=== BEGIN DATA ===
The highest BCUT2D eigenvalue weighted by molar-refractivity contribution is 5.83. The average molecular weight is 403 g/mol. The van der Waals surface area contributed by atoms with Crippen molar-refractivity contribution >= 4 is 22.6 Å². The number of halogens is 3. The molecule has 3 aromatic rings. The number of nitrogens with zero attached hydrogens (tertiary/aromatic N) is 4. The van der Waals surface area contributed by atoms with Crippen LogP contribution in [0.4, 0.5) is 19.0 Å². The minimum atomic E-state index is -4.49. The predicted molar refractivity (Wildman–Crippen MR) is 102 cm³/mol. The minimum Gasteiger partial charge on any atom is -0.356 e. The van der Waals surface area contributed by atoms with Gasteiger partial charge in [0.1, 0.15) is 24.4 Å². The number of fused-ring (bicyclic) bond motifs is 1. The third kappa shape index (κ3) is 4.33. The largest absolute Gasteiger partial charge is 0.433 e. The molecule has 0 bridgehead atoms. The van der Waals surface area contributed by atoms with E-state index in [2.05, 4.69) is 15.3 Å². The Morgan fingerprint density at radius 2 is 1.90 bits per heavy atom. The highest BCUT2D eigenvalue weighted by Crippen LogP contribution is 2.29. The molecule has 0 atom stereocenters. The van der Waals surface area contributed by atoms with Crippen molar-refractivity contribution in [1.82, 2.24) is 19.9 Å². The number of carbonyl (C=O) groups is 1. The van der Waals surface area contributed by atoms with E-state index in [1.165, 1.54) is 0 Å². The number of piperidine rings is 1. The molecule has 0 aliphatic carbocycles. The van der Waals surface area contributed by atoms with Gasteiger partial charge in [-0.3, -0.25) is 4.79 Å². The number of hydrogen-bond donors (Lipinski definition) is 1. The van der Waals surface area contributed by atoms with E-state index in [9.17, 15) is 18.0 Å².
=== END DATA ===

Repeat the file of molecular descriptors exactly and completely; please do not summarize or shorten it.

The highest BCUT2D eigenvalue weighted by molar-refractivity contribution is 5.83. The average molecular weight is 403 g/mol. The van der Waals surface area contributed by atoms with Crippen molar-refractivity contribution >= 4 is 22.6 Å². The number of halogens is 3. The molecule has 3 aromatic rings. The number of nitrogens with zero attached hydrogens (tertiary/aromatic N) is 4. The van der Waals surface area contributed by atoms with Crippen LogP contribution in [0.4, 0.5) is 19.0 Å². The minimum atomic E-state index is -4.49. The predicted molar refractivity (Wildman–Crippen MR) is 102 cm³/mol. The minimum Gasteiger partial charge on any atom is -0.356 e. The van der Waals surface area contributed by atoms with Gasteiger partial charge in [0.1, 0.15) is 24.4 Å². The number of fused-ring (bicyclic) bond motifs is 1. The third kappa shape index (κ3) is 4.33. The largest absolute Gasteiger partial charge is 0.433 e. The molecule has 0 bridgehead atoms. The van der Waals surface area contributed by atoms with E-state index in [2.05, 4.69) is 15.3 Å². The Morgan fingerprint density at radius 2 is 1.90 bits per heavy atom. The highest BCUT2D eigenvalue weighted by Crippen LogP contribution is 2.29. The molecule has 0 atom stereocenters. The van der Waals surface area contributed by atoms with Crippen molar-refractivity contribution in [1.82, 2.24) is 19.9 Å². The number of carbonyl (C=O) groups is 1. The van der Waals surface area contributed by atoms with E-state index in [1.165, 1.54) is 0 Å². The number of piperidine rings is 1. The molecule has 0 aliphatic carbocycles. The van der Waals surface area contributed by atoms with Gasteiger partial charge in [-0.3, -0.25) is 4.79 Å². The number of hydrogen-bond donors (Lipinski definition) is 1. The van der Waals surface area contributed by atoms with E-state index in [9.17, 15) is 18.0 Å².